Noob. Chaining efficiency?


I am a C++ dev currently discovering Rust. I read a lot about the language and tinkered but I still have an issue with the chaining optimization.


Here I read that chaining multiple iterators is not -or may not be- as efficient as packing them in more specialized ones.

But, isn't the compiler able to spot what is happening with smaller and simpler blocks and convert it to very optimized code? It should be simpler for it.

I would be nice to have very simple blocks chained and be done with it, letting the compiler doing the hard work.


The compiler already does all the hard work, so what is your question? Sometimes it makes decisions based on heuristics that manage complex trade-offs. Maybe your chain won't be properly inlined and optimized as well as it could be as a result. Finding global minima is a hard problem.

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Yes I have no doubt the compiler is optimizing the code, it is just that having separate filter_map and others, made me wonder if the result would always be the same with filter and map separately for example.

My gut feel is that they'll have roughly the same performance characteristics, with some lambdas lending themselves to optimise better in one situation over another... but as always, don’t just listen to some random guy on the internet. If you care about performance then write a benchmark.

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You are right Michael, as I do in C++.
I have got the answers I needed.

Thanks :+1:

The main benefit of having filter_map is when the alternative is map, then filtering on something the map computed, then another map that's removing the information the filter needed β€” you use it where you might use if let in sequential code.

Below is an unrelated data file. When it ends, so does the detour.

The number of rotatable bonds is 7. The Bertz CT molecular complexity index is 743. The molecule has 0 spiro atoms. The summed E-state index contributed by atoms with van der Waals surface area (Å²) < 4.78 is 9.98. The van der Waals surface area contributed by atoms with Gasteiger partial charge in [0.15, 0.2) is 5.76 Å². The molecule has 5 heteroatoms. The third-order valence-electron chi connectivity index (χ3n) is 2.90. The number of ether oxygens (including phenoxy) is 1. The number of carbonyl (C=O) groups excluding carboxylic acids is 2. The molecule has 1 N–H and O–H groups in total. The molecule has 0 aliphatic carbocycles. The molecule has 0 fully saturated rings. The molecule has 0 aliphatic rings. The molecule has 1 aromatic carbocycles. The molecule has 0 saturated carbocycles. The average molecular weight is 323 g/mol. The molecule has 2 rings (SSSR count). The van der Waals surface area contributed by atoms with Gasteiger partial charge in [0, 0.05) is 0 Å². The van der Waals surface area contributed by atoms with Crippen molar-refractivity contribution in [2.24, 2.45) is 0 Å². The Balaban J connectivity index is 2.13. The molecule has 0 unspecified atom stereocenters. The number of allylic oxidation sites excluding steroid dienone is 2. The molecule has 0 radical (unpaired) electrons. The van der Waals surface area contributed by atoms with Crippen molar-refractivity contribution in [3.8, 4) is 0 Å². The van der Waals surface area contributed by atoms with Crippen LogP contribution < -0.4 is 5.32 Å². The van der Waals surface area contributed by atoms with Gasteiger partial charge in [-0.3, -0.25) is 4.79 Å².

This could provide benefits by saving some intermediate steps in the functions you are providing by using one function that can do the work all at once, but it's not inherently an optimization β€” it can be useful that way, but it is also for writing tidy code.


I get it.
I will test the codes on godbolt and look at the resulting assembly for different compilers ( especially when gcc integration is stable)


Generally when using Iterator::chain, it's well known that using the for_each combinator instead of a for loop optimizes better because Chain::for_each is specialized to emit two loops instead of a single loop that checks which half it's in each time.


Great, thanks Alice!
So basically, once you embrace the functional side, you stick with it

No, not really. Alice was talking about one specific case. Sometimes, functional iterator chaining style is more readable, or more efficient. Sometimes, loops are. Don't try to shove every procedural algorithm through the same iterator-shaped hole.


Yeah, this is a .chain specific issue. There are lots of other iterator combinators where this does not apply at all.

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Ok I will need to experiment then..

But, still, it would be nice for the simplicity of the language if the compiler could consistently erase those corner cases. Multiple small blocks of logic are an opportunity to.

Time will tell I guess.

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